River Lee - Nazeing Meads
The Lee Navigation turns south west. The Nazeing Brook flows west towards the River Lee
Post to the north Nazeing Meads
Post to the west Broxbourne Mill
Post to the east Middle Street
Post to the south Payne's Lane
A flood channel separate from but roughly parallel to Broxbourne Mill Stream, the River Lee. It is not a man-made channel, although it may have been improved.
Carthegena Lock. Built 1767, Rebuilt 1827 and 1922. It was originally built as a turnpike flash lock in 1741 and rebuilt as a pound lock in 1767 or 1768 in Broxbourne Gull
Lock house rebuilt in 1827. Without a pigsty .rebuilt again in 1936.
Carthagena – the name is to commemorate a battle in the War of Jenkins' Ear and the defeat of Admiral Vernon and the British Navy when they retired from the siege of Cartagena in Spanish Columbia 1741.
Carthegena Weir. The weir is adjacent to the lock and is part of the Cartagena Fishery
Carthegena Weir pool. There is a spill weir and bridge. The area is stocked with fish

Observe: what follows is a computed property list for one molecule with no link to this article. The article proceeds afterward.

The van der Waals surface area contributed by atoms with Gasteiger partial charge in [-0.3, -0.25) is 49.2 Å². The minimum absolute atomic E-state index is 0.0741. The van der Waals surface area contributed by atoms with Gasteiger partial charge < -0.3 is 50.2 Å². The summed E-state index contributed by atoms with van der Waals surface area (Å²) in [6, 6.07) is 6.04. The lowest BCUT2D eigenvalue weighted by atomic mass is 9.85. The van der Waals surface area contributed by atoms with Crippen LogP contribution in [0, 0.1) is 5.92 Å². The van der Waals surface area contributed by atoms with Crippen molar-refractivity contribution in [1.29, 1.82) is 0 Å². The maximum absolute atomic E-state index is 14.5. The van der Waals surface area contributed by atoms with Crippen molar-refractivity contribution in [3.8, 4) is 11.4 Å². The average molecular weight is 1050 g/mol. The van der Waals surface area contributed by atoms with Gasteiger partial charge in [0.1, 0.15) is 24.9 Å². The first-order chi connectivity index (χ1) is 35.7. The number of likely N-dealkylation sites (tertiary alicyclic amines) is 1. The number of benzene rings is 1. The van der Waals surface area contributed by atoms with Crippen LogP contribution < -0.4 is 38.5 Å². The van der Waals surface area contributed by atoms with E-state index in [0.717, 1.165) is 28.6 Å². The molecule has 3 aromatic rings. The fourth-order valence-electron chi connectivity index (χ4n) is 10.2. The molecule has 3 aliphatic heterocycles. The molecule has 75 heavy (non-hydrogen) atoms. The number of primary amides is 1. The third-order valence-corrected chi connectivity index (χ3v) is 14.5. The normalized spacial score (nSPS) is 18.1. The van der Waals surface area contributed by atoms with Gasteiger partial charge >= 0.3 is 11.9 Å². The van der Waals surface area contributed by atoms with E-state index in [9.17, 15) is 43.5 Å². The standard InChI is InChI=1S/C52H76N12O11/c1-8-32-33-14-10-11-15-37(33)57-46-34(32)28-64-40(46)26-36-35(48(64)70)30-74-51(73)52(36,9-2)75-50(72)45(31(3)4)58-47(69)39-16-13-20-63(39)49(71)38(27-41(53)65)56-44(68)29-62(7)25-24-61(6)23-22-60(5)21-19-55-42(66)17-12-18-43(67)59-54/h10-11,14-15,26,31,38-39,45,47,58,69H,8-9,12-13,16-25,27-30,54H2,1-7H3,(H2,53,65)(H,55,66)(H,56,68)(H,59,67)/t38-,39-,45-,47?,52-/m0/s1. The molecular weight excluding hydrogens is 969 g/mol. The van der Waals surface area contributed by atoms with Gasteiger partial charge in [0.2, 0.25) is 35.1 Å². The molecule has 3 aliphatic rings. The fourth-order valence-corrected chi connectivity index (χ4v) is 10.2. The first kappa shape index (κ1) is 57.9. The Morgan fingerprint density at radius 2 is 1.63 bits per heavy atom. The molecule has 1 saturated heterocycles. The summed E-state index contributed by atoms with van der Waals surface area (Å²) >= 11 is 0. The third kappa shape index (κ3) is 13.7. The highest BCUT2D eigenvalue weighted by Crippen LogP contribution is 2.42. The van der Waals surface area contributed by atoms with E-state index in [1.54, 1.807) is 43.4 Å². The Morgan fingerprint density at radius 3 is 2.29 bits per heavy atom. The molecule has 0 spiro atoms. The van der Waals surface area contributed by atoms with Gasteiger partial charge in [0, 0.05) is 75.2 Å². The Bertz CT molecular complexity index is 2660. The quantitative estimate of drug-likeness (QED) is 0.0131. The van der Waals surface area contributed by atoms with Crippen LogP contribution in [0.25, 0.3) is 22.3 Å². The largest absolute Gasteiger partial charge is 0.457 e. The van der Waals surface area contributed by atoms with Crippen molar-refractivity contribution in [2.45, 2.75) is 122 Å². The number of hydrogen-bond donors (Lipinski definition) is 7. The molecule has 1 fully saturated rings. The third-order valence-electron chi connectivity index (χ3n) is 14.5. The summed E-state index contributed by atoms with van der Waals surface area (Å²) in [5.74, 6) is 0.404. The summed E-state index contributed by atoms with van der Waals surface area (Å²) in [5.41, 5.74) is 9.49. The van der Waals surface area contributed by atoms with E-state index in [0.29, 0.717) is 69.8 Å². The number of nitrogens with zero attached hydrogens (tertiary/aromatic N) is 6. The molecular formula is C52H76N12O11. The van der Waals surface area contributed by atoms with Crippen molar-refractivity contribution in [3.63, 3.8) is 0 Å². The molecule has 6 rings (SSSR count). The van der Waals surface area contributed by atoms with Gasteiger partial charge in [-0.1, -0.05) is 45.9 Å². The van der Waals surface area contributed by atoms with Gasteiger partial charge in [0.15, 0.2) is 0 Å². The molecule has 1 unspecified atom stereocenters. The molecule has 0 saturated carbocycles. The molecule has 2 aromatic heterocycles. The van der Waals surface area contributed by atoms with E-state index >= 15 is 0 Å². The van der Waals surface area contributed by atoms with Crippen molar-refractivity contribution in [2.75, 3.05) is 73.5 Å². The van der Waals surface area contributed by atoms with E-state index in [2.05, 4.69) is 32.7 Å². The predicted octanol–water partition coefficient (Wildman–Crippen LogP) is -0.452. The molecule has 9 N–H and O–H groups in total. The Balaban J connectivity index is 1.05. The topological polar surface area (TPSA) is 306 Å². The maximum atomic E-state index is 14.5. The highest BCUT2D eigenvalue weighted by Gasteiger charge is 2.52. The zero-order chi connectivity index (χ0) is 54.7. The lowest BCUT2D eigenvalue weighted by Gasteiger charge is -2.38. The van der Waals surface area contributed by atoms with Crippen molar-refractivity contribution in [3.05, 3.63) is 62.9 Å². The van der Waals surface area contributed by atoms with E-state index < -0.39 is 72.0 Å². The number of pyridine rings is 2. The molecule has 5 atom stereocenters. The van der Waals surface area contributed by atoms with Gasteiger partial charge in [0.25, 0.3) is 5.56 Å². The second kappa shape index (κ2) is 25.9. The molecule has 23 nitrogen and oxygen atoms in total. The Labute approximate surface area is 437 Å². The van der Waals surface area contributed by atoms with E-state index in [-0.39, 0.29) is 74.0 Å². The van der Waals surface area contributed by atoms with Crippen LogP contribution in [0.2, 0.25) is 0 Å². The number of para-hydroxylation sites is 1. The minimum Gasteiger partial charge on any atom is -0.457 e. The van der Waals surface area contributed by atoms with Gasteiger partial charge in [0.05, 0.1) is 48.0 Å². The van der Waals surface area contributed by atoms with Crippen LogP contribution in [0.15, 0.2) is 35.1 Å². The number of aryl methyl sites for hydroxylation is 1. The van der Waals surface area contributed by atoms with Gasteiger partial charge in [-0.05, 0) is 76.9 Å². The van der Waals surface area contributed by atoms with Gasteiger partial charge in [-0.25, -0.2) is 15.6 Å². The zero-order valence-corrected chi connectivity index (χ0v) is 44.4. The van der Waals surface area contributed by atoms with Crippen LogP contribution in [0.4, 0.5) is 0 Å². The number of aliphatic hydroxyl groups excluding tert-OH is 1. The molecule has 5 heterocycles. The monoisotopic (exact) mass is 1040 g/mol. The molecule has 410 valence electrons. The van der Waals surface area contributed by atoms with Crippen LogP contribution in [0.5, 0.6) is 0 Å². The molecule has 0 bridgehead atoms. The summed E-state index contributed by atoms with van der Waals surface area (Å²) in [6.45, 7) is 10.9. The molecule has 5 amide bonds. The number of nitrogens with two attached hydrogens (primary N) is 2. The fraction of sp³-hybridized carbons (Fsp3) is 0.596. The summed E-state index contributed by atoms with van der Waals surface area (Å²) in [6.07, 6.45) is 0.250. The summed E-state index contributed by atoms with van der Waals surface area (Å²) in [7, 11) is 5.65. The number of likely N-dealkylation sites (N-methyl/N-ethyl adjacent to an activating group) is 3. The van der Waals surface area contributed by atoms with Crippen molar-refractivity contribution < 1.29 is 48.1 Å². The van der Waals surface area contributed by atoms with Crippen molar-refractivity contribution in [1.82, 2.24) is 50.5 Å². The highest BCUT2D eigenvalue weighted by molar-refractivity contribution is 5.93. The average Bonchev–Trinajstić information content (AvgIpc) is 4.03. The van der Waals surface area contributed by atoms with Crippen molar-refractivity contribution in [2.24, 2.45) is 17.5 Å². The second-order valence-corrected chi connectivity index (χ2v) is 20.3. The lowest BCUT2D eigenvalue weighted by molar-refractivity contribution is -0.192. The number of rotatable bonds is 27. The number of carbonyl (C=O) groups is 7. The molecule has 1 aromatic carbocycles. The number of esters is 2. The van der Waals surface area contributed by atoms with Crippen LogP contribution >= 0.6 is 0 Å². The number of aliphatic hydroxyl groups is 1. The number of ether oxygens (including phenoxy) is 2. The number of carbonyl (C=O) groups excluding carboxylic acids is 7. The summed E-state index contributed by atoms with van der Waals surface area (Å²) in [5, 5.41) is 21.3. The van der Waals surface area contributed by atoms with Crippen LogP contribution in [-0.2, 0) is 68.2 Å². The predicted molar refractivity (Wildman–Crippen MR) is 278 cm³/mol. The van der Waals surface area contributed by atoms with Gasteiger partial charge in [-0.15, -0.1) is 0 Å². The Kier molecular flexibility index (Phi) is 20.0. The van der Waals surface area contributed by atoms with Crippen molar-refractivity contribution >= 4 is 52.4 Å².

Syndicate Lake. This is a 7 acre gravel pit dug in the mid 1940's. It was stocked with carp in the 1970's
Broxbourne Airfield. This lay on the north side of the road in the area now covered by a trading estate area. This was set up as a recreational pursuit by the teenage Frogley brothers, on some of their father’s land – this was the Herts and Essex Aero Club. In due course a small clubhouse was built. The airfield was opened with an Air Display in 1931, and as time went on workshops and hangars were built and people were employed. The London Buses (Central Buses) Sports Association Flying Club also had a clubhouse on site. Aircraft were designed, tested and built here. Before the Second World War a Civil Air Guard was trained here and on declaration of war it was taken over by the Ministry of Aircraft Production. It closed in 1954 and the area given over to gravel extraction.
Private road with acres of greenhouses.
Old Nazeing Road
1 this house was Monty’s Café used by aircraft staff in the Second World War.